An insight into how the women of USGA overcame adversity this academic year

The Undergraduate Student Government Association (USGA) has experienced a high amount of turnover in its executive board (e-board) during the 2022-23 academic year. Over the past two semesters, the senior vice president, vice president of community, advocacy and diversity and president positions have all wound up vacant at some point. There has been a combination of old and new faces who have stepped up to the plate and helped avoid turmoil within our university’s student governmental body.

Cora Cogill, a senior business management major and former vice president of operations (VPOps), assumed the role of USGA president after former president Saniyah Brinney resigned in February. As president, Cogill cited her main responsibilities as heading all USGA meetings to make sure they run smoothly and assisting with the creation and function of new recognized student organizations (RSOs).

Cogill originally realized her passions for student government after embarking on the First Year Leadership Experience (FLEx) prior to her first semester and mingling with USGA e-board members there.

“My FLEx mentor was Kelly Adkins, who was USGA [executive assistant] at the time, and I remember the past USGA president came into the FLEx rooms and… introduced what USGA was,” Cogill said. “I just became interested because it sounded like a good way to be a leader at the university.” Cogill also mentioned USGA being a great way to become more ingrained in campus life as a commuter student.

Stepping in as president was not something Cogill ever expected for herself, but she saw it as an opportunity to further round herself as a leader.

“If you told me this in the fall semester, I definitely wouldn’t have ever thought that I would become USGA president,” she said. “But it’s been interesting. It’s been great to learn how to… step into new positions and roles, and learn about how other people carry out duties and what different positions entail within USGA.”

Jenn Tucci, a junior forensic science major and former executive assistant, was elected as interim VPOps after Cogill moved on from the position. As VPOps, Tucci’s main directive is to oversee the Senate within USGA and make sure the 14 current senators are able to do their job effectively, hosting weekly workshops and one-on-one meetings to provide assistance wherever possible. She also co-chairs the advocacy board and Traditions, Onboarding, Resources and Community Helpers (TORCH) Committee.

Tucci had plenty of positive things to say about the USGA e-board at this moment, plainly describing their dynamic as “really good right now,” especially since Spring Break. She mentioned that they are prioritizing going to as many RSO’s events as possible, including the Fire Science Club’s recent banquet, and truly getting to know each other.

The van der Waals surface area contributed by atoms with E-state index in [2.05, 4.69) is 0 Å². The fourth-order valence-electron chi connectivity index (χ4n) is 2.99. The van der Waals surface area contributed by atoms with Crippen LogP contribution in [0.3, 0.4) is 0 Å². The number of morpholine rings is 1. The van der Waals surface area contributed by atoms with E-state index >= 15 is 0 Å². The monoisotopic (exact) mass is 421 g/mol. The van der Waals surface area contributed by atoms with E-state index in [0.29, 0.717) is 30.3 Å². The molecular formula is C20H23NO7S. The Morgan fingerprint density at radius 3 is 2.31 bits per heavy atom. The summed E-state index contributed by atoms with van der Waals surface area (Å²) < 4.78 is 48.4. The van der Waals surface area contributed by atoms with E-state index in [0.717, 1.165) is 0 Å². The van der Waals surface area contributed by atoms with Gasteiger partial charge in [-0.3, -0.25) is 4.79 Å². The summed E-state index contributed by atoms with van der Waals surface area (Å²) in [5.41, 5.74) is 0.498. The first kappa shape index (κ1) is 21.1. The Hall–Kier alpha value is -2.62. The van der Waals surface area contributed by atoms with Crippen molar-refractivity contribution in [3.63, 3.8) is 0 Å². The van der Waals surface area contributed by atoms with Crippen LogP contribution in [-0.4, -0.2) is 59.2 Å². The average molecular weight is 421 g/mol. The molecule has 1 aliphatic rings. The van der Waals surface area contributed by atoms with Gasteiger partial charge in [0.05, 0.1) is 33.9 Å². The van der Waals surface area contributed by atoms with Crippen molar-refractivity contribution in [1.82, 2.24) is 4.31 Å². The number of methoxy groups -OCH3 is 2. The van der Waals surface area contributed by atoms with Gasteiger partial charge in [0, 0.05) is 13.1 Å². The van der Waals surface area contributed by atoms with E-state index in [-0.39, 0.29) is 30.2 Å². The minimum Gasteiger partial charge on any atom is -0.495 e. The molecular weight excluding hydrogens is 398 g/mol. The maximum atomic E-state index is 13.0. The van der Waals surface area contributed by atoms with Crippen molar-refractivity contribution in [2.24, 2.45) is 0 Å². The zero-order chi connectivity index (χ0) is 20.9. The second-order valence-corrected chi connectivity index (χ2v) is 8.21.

Tucci was motivated to pursue the open VPOps position because the senate needed their leader. With her already having experience on the e-board, and multiple positions already vacant, it was a perfect fit. She described the transitional period as “a bit tricky,” but nothing she couldn’t handle.

Finally, Darby Brown, a sophomore forensic science student, is the newest addition to the USGA e-board, having started the academic year as the senator for women in sports. She was recently elected as interim senior vice president (SVP) after the former SVP Hailey Perez resigned last semester. Similarly to the VPOps, the SVP is expected to act as a leader for USGA’s house of representatives, and also co-chair the TORCH Committee.

Brown heard her call to student government in a more fun way: through events on campus hosted by USGA, and events she will now help in coordinating as SVP.

“Charlie’s Birthday and Pass the TORCH… [were] the first times I engaged with other peers involved with USGA and one of the defining moments [where] I decided I wanted to be a part of the change,” she said.

These three women are just a few members of what has been the first-ever all-women USGA e-board at the university, a fact which Cogill was especially proud to note. And while Tucci and Brown are currently running for president within USGA in this upcoming election cycle, Cogill will be graduating this May to attend Quinnipiac Law School, and described her thoughts about moving on as bittersweet.

“As we near toward the end of the year, it’s kind of like a sentimental time just because I’m a senior, so I’m graduating,” Cogill said. “USGA has been a part of what I’ve done my whole entire time I’ve been here at the university, so letting it go has been tough… but I’m excited for the end of the year because there’s a lot of festivities going on… and I’m happy with what I’ve done so far within USGA.”

One thing which Cogill, Tucci and Brown all rallied behind is that, despite their positions on USGA, they are still people just like the rest of us. Tucci was especially adamant about this, saying that “a lot of people see us as robots” as opposed to students with classes, jobs and social lives.

Voting for president, vice president of engagement and multiple senate position elections concluded this past Monday, and the results will be announced at this week’s USGA meeting on Friday starting at 2:30 p.m. in the Bucknall Theater.